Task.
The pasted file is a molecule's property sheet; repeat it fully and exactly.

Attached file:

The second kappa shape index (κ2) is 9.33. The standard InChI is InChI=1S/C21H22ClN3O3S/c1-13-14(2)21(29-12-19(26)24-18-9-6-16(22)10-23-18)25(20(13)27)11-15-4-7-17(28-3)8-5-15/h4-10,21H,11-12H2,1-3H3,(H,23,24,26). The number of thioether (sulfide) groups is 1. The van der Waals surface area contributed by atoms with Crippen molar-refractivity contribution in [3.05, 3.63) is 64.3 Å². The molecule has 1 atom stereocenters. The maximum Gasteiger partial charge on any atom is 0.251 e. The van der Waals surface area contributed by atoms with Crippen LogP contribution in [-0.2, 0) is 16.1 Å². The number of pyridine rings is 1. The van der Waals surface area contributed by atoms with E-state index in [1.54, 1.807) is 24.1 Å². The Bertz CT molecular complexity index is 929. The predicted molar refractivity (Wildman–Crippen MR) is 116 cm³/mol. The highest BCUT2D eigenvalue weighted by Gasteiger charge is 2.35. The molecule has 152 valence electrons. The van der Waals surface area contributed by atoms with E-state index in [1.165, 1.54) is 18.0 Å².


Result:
The second kappa shape index (κ2) is 9.33. The standard InChI is InChI=1S/C21H22ClN3O3S/c1-13-14(2)21(29-12-19(26)24-18-9-6-16(22)10-23-18)25(20(13)27)11-15-4-7-17(28-3)8-5-15/h4-10,21H,11-12H2,1-3H3,(H,23,24,26). The number of thioether (sulfide) groups is 1. The van der Waals surface area contributed by atoms with Crippen molar-refractivity contribution in [3.05, 3.63) is 64.3 Å². The molecule has 1 atom stereocenters. The maximum Gasteiger partial charge on any atom is 0.251 e. The van der Waals surface area contributed by atoms with Crippen LogP contribution in [-0.2, 0) is 16.1 Å². The number of pyridine rings is 1. The van der Waals surface area contributed by atoms with E-state index in [1.54, 1.807) is 24.1 Å². The Bertz CT molecular complexity index is 929. The predicted molar refractivity (Wildman–Crippen MR) is 116 cm³/mol. The highest BCUT2D eigenvalue weighted by Gasteiger charge is 2.35. The molecule has 152 valence electrons. The van der Waals surface area contributed by atoms with E-state index in [1.165, 1.54) is 18.0 Å².